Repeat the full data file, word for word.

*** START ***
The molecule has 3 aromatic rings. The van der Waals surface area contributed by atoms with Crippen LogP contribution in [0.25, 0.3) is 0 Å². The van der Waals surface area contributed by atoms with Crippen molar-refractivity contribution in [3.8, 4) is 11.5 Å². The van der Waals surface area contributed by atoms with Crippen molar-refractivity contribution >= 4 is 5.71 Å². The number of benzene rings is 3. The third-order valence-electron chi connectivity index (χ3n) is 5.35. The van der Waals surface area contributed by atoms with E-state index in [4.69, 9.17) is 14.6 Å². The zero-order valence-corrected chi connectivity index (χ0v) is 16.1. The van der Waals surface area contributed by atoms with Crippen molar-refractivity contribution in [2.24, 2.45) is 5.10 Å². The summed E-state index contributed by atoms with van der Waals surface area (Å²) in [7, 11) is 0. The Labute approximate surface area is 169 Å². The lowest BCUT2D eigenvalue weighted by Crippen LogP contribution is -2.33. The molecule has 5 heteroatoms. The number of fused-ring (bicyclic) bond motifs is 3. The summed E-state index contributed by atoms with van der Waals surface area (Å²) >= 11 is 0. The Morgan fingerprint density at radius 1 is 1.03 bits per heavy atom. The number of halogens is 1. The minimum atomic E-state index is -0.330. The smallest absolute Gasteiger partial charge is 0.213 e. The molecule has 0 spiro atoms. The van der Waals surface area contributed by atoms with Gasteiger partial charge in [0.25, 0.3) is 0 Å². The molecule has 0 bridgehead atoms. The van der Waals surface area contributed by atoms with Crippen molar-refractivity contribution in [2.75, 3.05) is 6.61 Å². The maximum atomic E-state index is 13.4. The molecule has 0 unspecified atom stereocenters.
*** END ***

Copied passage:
The molecule has 3 aromatic rings. The van der Waals surface area contributed by atoms with Crippen LogP contribution in [0.25, 0.3) is 0 Å². The van der Waals surface area contributed by atoms with Crippen molar-refractivity contribution in [3.8, 4) is 11.5 Å². The van der Waals surface area contributed by atoms with Crippen molar-refractivity contribution >= 4 is 5.71 Å². The number of benzene rings is 3. The third-order valence-electron chi connectivity index (χ3n) is 5.35. The van der Waals surface area contributed by atoms with E-state index in [4.69, 9.17) is 14.6 Å². The zero-order valence-corrected chi connectivity index (χ0v) is 16.1. The van der Waals surface area contributed by atoms with Crippen molar-refractivity contribution in [2.24, 2.45) is 5.10 Å². The summed E-state index contributed by atoms with van der Waals surface area (Å²) in [7, 11) is 0. The Labute approximate surface area is 169 Å². The lowest BCUT2D eigenvalue weighted by Crippen LogP contribution is -2.33. The molecule has 5 heteroatoms. The number of fused-ring (bicyclic) bond motifs is 3. The summed E-state index contributed by atoms with van der Waals surface area (Å²) >= 11 is 0. The Morgan fingerprint density at radius 1 is 1.03 bits per heavy atom. The number of halogens is 1. The minimum atomic E-state index is -0.330. The smallest absolute Gasteiger partial charge is 0.213 e. The molecule has 0 spiro atoms. The van der Waals surface area contributed by atoms with Gasteiger partial charge in [0.25, 0.3) is 0 Å². The molecule has 0 bridgehead atoms. The van der Waals surface area contributed by atoms with Crippen molar-refractivity contribution in [2.75, 3.05) is 6.61 Å². The maximum atomic E-state index is 13.4. The molecule has 0 unspecified atom stereocenters.